LAND O'LAKES — Despite anticipated budget shortfalls, the Pasco School Board agreed to spend $896,400 this spring to establish a summer program for Pasco eSchool.
The expense might seem large for a new offering, superintendent Kurt Browning acknowledged. But not taking this step could cost even more.
Lawmakers changed public education funding laws so that, starting July 1, districts stand to lose hundreds of dollars for each online class a student takes with Florida Virtual School. Last summer, Pasco students completed 7,500 Florida Virtual courses.
With that impact in mind, Pasco eSchool, the district's online education program, made an aggressive push to enroll local students in the local program. It now has more than 3,000 summer course enrollments in process.
And Florida Virtual officials noticed. As the number of Pasco students dropping out of Florida Virtual courses to re-enroll in Pasco eSchool rose, the Orlando-based online school started to suggest that Pasco was denying choice to children and families.
Florida Virtual's liaison to the district sent emails to eSchool principal Joanne Glenn pointedly questioning the changes.
Florida Virtual spokeswoman Star Kraschinsky said via email that questions from parents prompted the inquiry.
Glenn defended the moves and gave Florida Virtual documentation on the transfers.
"FLVS is continuing to exert a significant amount of pressure and make accusations against us for 'denial of choice,' " Glenn told Browning in an e-mail.
She denied any coercion was taking place.
"I certainly don't want any parents to feel they were strong-armed into taking our courses," Glenn said. "I feel like, if we offer a great program and great access to our students, families are going to choose us."
She also didn't blame Florida Virtual for defending its turf.
The state virtual school has seen its course approvals flatten this summer, after years of steady growth, as districts react to the funding changes. Lawmakers made clear during session they did not want Florida Virtual to retain what they considered privileged status.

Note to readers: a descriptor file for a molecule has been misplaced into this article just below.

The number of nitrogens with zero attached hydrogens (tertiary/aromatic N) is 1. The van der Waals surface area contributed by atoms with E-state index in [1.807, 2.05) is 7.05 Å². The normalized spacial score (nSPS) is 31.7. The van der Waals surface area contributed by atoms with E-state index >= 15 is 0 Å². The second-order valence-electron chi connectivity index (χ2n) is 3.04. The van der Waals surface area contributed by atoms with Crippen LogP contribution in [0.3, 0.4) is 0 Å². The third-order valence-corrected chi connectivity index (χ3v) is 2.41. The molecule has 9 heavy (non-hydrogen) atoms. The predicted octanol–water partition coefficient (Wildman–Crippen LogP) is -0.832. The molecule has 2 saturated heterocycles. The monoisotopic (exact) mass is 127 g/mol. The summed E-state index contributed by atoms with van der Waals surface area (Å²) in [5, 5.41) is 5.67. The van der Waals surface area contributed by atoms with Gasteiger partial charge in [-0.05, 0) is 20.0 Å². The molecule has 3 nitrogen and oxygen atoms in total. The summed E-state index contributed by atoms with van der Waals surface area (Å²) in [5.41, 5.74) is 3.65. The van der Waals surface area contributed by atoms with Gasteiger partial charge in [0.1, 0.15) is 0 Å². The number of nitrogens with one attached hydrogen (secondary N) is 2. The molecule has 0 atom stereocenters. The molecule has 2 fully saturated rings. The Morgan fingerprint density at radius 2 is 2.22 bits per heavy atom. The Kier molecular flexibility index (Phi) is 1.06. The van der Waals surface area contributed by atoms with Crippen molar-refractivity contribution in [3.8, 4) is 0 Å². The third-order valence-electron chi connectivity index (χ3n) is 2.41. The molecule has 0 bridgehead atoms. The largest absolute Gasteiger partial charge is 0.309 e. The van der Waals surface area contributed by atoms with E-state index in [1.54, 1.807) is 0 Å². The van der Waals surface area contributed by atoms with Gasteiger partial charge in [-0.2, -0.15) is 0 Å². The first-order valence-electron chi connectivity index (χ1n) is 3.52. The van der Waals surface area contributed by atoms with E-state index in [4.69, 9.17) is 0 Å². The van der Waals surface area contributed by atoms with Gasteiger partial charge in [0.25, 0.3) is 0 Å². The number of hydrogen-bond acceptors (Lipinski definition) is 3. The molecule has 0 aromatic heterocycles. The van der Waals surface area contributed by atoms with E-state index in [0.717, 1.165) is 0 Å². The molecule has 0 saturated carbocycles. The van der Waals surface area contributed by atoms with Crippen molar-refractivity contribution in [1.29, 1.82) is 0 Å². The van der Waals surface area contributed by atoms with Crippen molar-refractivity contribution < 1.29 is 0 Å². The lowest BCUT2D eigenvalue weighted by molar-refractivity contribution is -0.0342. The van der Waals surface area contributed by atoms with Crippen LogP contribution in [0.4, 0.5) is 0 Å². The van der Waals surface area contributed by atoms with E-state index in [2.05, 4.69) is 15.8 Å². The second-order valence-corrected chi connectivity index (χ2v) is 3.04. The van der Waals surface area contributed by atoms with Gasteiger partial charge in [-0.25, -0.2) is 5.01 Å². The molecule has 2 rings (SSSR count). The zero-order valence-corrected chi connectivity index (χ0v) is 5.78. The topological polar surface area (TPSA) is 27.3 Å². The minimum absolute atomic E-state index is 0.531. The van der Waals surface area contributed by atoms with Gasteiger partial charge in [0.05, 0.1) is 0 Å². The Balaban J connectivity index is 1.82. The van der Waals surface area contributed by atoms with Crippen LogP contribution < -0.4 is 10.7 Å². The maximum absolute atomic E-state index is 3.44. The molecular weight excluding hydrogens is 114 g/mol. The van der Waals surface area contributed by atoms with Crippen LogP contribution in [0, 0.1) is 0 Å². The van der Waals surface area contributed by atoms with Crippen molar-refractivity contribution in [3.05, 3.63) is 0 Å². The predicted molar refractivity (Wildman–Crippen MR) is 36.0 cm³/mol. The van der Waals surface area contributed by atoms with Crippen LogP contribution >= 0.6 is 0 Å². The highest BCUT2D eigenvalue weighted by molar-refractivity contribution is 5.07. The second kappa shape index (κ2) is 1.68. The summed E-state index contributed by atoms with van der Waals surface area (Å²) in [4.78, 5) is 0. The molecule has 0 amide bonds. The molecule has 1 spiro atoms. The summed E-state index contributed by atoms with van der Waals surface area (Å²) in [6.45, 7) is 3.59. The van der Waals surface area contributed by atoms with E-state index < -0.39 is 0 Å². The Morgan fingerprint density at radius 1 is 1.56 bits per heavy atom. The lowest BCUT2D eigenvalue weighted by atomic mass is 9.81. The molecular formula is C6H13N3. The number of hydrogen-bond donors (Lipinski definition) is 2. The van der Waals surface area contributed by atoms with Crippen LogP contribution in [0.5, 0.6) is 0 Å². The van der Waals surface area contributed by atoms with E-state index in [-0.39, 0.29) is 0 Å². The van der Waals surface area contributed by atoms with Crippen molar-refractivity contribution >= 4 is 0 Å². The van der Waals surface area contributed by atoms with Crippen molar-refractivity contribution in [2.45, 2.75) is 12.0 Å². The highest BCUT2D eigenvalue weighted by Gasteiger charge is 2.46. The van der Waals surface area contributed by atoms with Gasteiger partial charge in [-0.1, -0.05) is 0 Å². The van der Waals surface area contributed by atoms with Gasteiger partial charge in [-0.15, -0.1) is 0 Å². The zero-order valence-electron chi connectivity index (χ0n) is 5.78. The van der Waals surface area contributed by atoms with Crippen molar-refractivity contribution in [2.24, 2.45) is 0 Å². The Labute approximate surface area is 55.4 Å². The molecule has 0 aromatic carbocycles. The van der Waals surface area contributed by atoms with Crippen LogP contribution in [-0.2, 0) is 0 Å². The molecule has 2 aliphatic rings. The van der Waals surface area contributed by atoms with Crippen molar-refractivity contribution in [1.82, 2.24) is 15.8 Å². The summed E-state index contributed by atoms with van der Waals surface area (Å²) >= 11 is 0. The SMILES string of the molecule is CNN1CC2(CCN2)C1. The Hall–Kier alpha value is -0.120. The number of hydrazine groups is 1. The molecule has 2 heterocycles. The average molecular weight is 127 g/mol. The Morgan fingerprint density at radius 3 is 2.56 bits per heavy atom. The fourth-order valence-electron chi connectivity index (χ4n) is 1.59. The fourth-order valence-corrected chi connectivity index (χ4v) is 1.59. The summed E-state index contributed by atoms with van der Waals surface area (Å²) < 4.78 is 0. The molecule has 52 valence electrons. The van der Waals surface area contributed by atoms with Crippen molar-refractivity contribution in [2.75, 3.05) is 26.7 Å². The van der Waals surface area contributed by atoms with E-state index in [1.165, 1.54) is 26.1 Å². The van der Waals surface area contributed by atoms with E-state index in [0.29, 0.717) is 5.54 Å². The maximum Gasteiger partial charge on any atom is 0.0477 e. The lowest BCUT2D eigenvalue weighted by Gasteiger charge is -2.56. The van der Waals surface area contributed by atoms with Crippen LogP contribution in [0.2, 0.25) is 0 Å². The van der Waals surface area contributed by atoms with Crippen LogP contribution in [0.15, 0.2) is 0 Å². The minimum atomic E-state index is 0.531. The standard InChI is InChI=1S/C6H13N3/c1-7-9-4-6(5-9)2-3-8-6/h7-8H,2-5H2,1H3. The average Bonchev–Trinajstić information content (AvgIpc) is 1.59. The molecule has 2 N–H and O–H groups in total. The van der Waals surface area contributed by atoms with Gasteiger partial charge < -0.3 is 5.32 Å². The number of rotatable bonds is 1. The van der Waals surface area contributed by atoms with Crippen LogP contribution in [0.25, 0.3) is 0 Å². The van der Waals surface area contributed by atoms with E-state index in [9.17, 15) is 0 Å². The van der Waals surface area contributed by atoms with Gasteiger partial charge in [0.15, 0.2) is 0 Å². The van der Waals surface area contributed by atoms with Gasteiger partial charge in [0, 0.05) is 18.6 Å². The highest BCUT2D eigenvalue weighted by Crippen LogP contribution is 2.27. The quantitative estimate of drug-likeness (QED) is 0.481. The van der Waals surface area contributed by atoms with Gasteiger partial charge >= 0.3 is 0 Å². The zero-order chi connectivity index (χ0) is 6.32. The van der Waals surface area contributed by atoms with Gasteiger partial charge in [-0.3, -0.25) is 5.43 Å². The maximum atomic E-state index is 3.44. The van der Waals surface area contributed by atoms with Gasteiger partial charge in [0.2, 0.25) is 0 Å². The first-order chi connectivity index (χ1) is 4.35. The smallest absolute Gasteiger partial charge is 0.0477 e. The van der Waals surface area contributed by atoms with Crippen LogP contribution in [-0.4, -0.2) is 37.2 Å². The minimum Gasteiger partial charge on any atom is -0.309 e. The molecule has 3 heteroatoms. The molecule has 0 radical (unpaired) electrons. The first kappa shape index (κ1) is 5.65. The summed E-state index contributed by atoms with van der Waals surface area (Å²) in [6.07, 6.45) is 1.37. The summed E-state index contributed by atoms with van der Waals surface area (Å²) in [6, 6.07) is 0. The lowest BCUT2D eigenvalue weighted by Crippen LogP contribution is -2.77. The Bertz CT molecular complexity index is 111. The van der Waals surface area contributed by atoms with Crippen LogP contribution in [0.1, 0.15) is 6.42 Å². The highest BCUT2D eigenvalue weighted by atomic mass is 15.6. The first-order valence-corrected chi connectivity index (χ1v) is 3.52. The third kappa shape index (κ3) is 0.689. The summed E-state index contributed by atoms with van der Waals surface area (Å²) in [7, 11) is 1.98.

Christina Russell, director of virtual instructional programs for Hillsborough schools, said her district hasn't had such a direct confrontation with Florida Virtual. Hillsborough does not offer broad virtual summer options.
But as the school year nears, Russell said, the district — like others — expects to more directly compete with Florida Virtual for students. State law requires every district to offer online schooling.
"We will try to figure out how to keep more of our kids," Russell said.
Pinellas schools are not offering summer virtual courses.
Glenn said the funding battle was inevitable after lawmakers altered the formula. She noted that a similar dispute is occurring between districts and community colleges over the costs of dual enrollment.
In both cases, the underlying concept is the same.
The state moved to cap the amount it spends per student in public education, regardless of where that student takes courses. If students complete a full six-period day at their regular school, for instance, and then also enroll in two virtual courses, their funding is split into eight pieces and divided according to where they earn each credit.
If they take nothing extra, all their funding stays with the district that serves them.
"With the new legislation, school districts will have very little incentive to require students to take additional online courses from any provider," Kraschinsky said. "The unintended consequences of the Legislature's new funding model that will impact all school districts including Florida Virtual School, is denied choice."
Glenn planned to meet with Florida Virtual officials July 1.
Browning told her to stand firm, and offered to bring his political contacts including House Speaker Will Weatherford into the conversation.
"I will not allow FLVS to push us," he wrote, "when all we are doing is serving our students."
Jeffrey S. Solochek can be reached at firstname.lastname@example.org.